Murray Levin remembers his first taste. It was 14 months ago, and all of his money was in CDs because he had "a fear" of the stock market. A friend finally persuaded him to buy a few shares of Dell Computer, and he sold in less than a week for a $500 profit. That was the beginning.
Now Levin is among the hordes of small investors around the country who have lashed their fortunes onto the bucking broncos of the financial markets: Internet-based stocks that are producing spectacular investment returns, even as some of the businesses behind them lose money at a staggering pace.
He trades Excite Inc., Lycos Inc., eBay Inc., Amazon.com Inc. -- a bevy of stocks rooted in a technology that the 56-year-old photographer hardly understood a year ago. Many are upstart companies that have never earned a penny and yet produce near-instant profits for investors.
"I would have never believed this a year ago, that I would have bought stock for $300 a share," said Levin of Pikesville. "I would have bet somebody my house I wouldn't have done that."
Last month Levin could have sold his shares in Yahoo! Inc., a World Wide Web search-engine company, for a $30,000 gain, but he waited and his profit withered. Thursday, he took a $600 loss on some Philip Morris Inc. stock so he could buy shares in eBay, an online auction house.
These stocks in Web-based businesses are being traded in huge volumes, much of it by small investors who buy and then sell within weeks, days or even hours. Some stocks, such as eBay, have risen 35 percent or more in one day of trading -- and 1,000 percent or more over the past 12 months.
A well-timed investment in Web-based bookseller Amazon.com, for instance, could have turned $1,000 into $21,500 in less than a year -- and that from a company that has never made money and reported a $46.4 million quarterly loss last week.
Breaking all the rules
The phenomenon cuts against virtually every tenet of traditional investing -- Federal Reserve Chairman Alan Greenspan likened some Internet stock investments to buying a lottery ticket. And yet iron-nerved traders have ridden Amazon.com and other such stocks to dizzying payoffs.
"It is nuts," said Levin. "The people who own GE or Colgate-Palmolive, they couldn't live in this bailiwick. Even my broker can't handle it."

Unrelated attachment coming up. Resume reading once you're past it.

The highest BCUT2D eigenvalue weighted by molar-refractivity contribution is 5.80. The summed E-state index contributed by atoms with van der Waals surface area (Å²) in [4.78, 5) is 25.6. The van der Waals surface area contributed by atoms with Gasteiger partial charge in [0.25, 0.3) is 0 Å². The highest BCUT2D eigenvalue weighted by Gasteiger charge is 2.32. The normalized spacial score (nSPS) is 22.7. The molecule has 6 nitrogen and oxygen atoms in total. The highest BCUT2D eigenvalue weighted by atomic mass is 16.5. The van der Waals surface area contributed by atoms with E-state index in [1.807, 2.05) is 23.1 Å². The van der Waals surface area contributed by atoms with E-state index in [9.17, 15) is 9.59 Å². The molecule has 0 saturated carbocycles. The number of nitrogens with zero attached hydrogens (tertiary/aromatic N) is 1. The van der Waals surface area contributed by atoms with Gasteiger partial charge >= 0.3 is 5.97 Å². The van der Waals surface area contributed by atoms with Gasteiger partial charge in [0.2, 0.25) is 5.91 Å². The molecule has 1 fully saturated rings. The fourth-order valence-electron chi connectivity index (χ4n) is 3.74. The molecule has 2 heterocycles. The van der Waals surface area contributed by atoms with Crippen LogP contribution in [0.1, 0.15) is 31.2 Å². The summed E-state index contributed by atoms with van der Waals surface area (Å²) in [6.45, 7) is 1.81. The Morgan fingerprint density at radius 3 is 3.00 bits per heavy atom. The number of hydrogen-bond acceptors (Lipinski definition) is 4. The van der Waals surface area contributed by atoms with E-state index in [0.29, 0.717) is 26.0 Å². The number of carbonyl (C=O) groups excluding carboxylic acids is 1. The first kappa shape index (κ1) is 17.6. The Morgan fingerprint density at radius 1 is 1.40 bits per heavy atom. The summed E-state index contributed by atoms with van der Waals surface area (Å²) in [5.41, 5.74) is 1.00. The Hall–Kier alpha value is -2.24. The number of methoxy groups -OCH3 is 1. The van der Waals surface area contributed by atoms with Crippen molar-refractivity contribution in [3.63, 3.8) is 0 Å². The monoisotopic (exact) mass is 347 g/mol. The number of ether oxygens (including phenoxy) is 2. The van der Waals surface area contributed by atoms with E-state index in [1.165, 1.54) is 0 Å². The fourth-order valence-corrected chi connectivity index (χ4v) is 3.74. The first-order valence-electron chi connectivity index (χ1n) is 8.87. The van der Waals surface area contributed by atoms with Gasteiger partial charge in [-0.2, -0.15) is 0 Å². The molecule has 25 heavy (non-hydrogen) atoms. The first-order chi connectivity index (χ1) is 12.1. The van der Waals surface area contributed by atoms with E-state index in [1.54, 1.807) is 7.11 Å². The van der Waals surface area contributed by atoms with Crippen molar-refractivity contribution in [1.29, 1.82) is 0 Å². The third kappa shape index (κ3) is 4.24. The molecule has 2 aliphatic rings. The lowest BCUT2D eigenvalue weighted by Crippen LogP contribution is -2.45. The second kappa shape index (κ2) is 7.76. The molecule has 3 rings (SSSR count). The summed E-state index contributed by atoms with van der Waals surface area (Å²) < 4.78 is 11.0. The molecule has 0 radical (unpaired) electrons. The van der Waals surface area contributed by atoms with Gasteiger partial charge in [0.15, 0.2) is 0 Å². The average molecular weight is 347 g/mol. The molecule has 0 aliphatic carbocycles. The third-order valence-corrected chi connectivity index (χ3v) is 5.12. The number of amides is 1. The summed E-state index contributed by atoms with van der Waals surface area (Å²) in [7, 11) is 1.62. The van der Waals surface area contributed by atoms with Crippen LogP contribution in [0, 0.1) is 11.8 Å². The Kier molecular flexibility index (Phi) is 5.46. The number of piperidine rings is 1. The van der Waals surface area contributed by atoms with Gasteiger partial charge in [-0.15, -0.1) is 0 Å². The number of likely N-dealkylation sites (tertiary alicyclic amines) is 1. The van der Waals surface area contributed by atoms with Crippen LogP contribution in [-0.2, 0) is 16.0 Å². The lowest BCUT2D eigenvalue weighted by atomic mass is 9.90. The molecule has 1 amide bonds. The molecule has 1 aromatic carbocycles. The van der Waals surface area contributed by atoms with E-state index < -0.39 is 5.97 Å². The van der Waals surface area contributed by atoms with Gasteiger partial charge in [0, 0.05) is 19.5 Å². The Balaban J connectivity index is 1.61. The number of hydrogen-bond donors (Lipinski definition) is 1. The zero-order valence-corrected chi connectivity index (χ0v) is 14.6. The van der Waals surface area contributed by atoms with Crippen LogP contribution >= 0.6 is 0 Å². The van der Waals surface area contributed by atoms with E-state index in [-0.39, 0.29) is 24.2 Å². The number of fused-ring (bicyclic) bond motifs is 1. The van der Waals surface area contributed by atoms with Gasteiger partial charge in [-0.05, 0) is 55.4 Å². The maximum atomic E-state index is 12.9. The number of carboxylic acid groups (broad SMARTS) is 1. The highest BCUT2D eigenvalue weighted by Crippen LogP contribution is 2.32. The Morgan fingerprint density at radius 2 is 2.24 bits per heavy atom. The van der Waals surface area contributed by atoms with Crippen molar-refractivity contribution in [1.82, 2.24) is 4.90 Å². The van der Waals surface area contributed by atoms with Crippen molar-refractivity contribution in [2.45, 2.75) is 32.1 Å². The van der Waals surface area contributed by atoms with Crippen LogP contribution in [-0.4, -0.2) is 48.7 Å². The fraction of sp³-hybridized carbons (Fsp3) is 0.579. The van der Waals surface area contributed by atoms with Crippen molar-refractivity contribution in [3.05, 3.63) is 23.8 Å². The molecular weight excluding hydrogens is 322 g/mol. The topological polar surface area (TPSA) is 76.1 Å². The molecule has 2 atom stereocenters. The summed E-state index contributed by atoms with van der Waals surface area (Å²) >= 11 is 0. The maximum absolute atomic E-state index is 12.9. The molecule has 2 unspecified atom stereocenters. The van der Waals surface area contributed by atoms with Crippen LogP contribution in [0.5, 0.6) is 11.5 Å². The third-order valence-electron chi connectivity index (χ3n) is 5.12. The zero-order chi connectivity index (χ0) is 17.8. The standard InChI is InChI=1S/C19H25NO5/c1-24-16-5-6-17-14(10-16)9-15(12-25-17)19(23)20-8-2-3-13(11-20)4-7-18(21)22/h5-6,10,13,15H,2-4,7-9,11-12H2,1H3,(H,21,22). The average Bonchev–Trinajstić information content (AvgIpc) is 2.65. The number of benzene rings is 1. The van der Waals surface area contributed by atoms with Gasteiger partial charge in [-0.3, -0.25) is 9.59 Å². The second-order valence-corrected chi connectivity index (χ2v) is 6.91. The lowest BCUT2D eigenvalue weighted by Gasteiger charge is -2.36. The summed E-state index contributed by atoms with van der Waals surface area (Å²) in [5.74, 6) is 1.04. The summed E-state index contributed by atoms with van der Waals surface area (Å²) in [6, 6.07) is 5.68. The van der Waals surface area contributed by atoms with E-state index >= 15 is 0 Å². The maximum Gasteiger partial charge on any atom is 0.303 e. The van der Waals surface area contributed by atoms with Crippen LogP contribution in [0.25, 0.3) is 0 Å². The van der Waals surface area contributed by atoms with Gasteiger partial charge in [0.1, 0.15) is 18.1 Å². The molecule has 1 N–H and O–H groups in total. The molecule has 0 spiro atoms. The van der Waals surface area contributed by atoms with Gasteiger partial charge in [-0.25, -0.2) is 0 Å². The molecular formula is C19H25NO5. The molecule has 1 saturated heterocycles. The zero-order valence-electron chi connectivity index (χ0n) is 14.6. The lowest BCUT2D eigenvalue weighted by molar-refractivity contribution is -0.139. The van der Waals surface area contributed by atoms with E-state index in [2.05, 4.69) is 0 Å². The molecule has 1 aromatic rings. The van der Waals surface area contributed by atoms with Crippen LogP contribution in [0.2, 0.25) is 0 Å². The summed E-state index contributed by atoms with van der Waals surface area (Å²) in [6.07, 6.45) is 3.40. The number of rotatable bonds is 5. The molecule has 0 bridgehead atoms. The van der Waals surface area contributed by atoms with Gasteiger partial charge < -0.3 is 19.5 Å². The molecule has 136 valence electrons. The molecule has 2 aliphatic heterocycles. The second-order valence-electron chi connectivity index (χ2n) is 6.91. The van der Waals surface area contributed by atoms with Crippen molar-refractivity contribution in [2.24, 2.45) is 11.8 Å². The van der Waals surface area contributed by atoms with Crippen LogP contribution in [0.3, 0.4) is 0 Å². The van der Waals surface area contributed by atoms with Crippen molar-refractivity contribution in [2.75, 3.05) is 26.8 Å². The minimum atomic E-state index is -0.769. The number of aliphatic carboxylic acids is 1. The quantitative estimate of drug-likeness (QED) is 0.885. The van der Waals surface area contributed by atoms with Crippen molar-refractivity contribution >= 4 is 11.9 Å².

But some investors are handling it. Yahoo! stock turned $1,000 into $15,445 in a year. And eBay, which made just $214,000 in quarterly profits a year ago, turned $1,000 into $12,700 since October.
Some stocks' declines have been equally vast, but investors have flocked to potential returns that could otherwise take a decade to achieve. Even many conservative investors say they've been bitten by the Internet bug, unable to sit by, nursing their mutual funds, while investors in America Online or Amazon.com get rich.
Randi Weitzman, a 35-year-old insurance administrator from Timonium, asked her broker three times to steer her toward stocks in Web-based companies, but he talked her out of it. "He said it was too risky," she said.
Weitzman insisted last month, and bought into a mutual fund of computer-technology stocks that grew 66 percent in a few weeks. Now she plans to dabble in the more volatile trade of Internet-based start-ups, excited by her initial success.
"I really felt emotional about it -- like I was missing out on something," she said. "I don't care if these companies are still in business in three years. I'll be out of it by then. Why not make the money while you can?"
Investment advisers have tried to temper the enthusiasm of clients who call seeking the instant results in Internet-based stocks. Many brokerage firms are reining in investors who borrow money to trade Internet stocks, making the so-called margin accounts harder to access because of the stocks' wild fluctuations.
But it is difficult to preach prudence when scores of investors are tripling their money.
"The story, let's face it, is about greed," said Mitchell Peremel, vice president of Peremel and Co., a discount brokerage company in Pikesville. "It is mind-boggling. People just think it is easy money. But it is like a bubble, and bubbles pop, and it will. This is part of a mania, and manias are not good."